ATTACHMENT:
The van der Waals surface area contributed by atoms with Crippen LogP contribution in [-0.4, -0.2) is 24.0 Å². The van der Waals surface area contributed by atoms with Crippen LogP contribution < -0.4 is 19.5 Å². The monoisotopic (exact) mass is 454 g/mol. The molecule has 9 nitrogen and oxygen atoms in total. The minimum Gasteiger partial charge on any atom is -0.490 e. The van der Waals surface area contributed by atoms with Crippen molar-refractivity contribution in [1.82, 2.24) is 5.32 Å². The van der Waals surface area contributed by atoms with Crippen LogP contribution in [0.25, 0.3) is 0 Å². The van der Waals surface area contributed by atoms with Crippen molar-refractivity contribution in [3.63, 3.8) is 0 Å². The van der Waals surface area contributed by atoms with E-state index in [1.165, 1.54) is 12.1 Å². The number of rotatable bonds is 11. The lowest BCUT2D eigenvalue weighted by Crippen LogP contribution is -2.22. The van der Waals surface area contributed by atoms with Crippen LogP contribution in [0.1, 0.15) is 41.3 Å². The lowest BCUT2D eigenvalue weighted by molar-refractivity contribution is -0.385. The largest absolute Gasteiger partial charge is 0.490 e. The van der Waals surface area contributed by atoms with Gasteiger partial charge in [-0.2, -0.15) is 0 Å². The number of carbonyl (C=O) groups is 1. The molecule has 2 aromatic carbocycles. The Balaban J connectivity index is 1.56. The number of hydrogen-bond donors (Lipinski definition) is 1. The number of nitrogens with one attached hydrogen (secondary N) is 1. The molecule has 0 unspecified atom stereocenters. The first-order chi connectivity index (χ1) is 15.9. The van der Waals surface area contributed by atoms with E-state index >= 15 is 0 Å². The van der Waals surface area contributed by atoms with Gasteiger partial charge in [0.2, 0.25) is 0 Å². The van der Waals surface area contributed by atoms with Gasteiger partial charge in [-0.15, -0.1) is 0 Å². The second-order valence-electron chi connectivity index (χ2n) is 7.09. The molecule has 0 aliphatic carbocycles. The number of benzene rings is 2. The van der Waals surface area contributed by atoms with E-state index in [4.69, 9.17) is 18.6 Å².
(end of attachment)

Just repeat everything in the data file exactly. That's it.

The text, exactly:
The van der Waals surface area contributed by atoms with Crippen LogP contribution in [-0.4, -0.2) is 24.0 Å². The van der Waals surface area contributed by atoms with Crippen LogP contribution < -0.4 is 19.5 Å². The monoisotopic (exact) mass is 454 g/mol. The molecule has 9 nitrogen and oxygen atoms in total. The minimum Gasteiger partial charge on any atom is -0.490 e. The van der Waals surface area contributed by atoms with Crippen molar-refractivity contribution in [1.82, 2.24) is 5.32 Å². The van der Waals surface area contributed by atoms with Crippen LogP contribution in [0.25, 0.3) is 0 Å². The van der Waals surface area contributed by atoms with Crippen molar-refractivity contribution in [3.63, 3.8) is 0 Å². The van der Waals surface area contributed by atoms with E-state index in [1.165, 1.54) is 12.1 Å². The number of rotatable bonds is 11. The lowest BCUT2D eigenvalue weighted by Crippen LogP contribution is -2.22. The van der Waals surface area contributed by atoms with Crippen LogP contribution in [0.1, 0.15) is 41.3 Å². The lowest BCUT2D eigenvalue weighted by molar-refractivity contribution is -0.385. The largest absolute Gasteiger partial charge is 0.490 e. The van der Waals surface area contributed by atoms with Gasteiger partial charge in [-0.2, -0.15) is 0 Å². The number of carbonyl (C=O) groups is 1. The molecule has 2 aromatic carbocycles. The Balaban J connectivity index is 1.56. The number of hydrogen-bond donors (Lipinski definition) is 1. The number of nitrogens with one attached hydrogen (secondary N) is 1. The molecule has 0 unspecified atom stereocenters. The first-order chi connectivity index (χ1) is 15.9. The van der Waals surface area contributed by atoms with E-state index >= 15 is 0 Å². The van der Waals surface area contributed by atoms with Gasteiger partial charge in [0.2, 0.25) is 0 Å². The van der Waals surface area contributed by atoms with Gasteiger partial charge in [-0.15, -0.1) is 0 Å². The second-order valence-electron chi connectivity index (χ2n) is 7.09. The molecule has 0 aliphatic carbocycles. The number of benzene rings is 2. The van der Waals surface area contributed by atoms with E-state index in [4.69, 9.17) is 18.6 Å².